Local authors from the St. Charles Writers Group will see their works come to life at Steel Beam Theatre in St. Charles Saturday night.
The Page to Stage program has been on hiatus for the past couple of years because of the pandemic. The last Page to Stage event was held in 2019 at the Vero Voce Theater and School of Performing Arts in St. Charles, which is under new ownership and now called STC Theater.
“There’s going to be nine pieces performed by the theater,” said Lisa Macaione, who has been facilitator of the St. Charles Writers Group since 2017. “It’s an opportunity for the writers to see their works come to life and it’s also an opportunity for the public to experience hearing what local writers are creating in a different kind of setting.”
Actors on stage will be reading the pieces. The event starts at 7 p.m. and there is a $5 suggested donation.
Steel Beam Theatre is located at 111 W. Main St. in downtown St. Charles. More information is available at steelbeamtheatre.com.
One of Macaione’s works, “A Visit To The Temple of the Emerald Buddha,” will be read that night.
“It’s actually based on a conversation that I had with my aunts about my family back in Thailand,” she said. “There’s a wide range of types of pieces that will be performed. Some of it is more dramatic and some of it is more humorous. It’s a really nice variety.”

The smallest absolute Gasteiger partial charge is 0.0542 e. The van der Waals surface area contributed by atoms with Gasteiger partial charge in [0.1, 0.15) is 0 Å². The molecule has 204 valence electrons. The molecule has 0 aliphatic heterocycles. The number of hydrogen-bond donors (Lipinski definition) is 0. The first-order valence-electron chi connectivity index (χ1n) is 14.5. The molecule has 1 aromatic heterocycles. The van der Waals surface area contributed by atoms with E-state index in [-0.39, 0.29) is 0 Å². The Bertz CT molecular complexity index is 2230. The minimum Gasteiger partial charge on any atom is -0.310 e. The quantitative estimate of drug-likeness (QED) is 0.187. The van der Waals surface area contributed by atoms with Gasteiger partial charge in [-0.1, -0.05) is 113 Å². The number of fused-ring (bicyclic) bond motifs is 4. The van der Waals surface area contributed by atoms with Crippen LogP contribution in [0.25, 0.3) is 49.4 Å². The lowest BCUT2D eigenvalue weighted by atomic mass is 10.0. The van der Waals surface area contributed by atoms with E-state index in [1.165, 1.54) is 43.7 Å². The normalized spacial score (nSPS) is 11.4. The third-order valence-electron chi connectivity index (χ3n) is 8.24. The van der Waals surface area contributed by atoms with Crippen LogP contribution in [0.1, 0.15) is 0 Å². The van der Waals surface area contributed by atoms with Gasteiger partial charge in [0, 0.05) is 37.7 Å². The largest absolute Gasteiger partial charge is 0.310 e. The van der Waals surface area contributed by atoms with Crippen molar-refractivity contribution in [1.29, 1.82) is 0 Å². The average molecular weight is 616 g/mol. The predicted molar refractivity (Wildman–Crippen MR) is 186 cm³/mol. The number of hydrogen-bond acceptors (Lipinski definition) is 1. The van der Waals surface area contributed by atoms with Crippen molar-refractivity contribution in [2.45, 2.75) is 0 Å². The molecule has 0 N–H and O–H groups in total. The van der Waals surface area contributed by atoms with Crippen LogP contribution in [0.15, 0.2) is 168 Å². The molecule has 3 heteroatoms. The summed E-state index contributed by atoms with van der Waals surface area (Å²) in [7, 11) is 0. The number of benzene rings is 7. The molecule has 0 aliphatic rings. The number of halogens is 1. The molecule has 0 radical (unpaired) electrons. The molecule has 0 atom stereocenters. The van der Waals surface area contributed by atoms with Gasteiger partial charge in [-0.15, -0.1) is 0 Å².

The St. Charles Writers Group meets twice a month at the St. Charles Public Library and is a library-sponsored program. Macaione has tried to make the group a place where writers in the community can receive “encouragement to better their writing and to produce whatever they have for a goal for themselves.”
Prior to Saturday’s showcase, the writers will be meeting with the actors to provide input. Along with the event providing an opportunity for writers to showcase their work, Macaione is happy about collaborating with Steel Beam Theatre.
“It’s great to have two different kind of arts come together – literary arts and theatrical arts,” she said. “The writers will get to see how actors interpret their work. Sometimes when we write, we have one thing in mind and then somebody could read it and have a completely different idea. So that’s always cool to see.”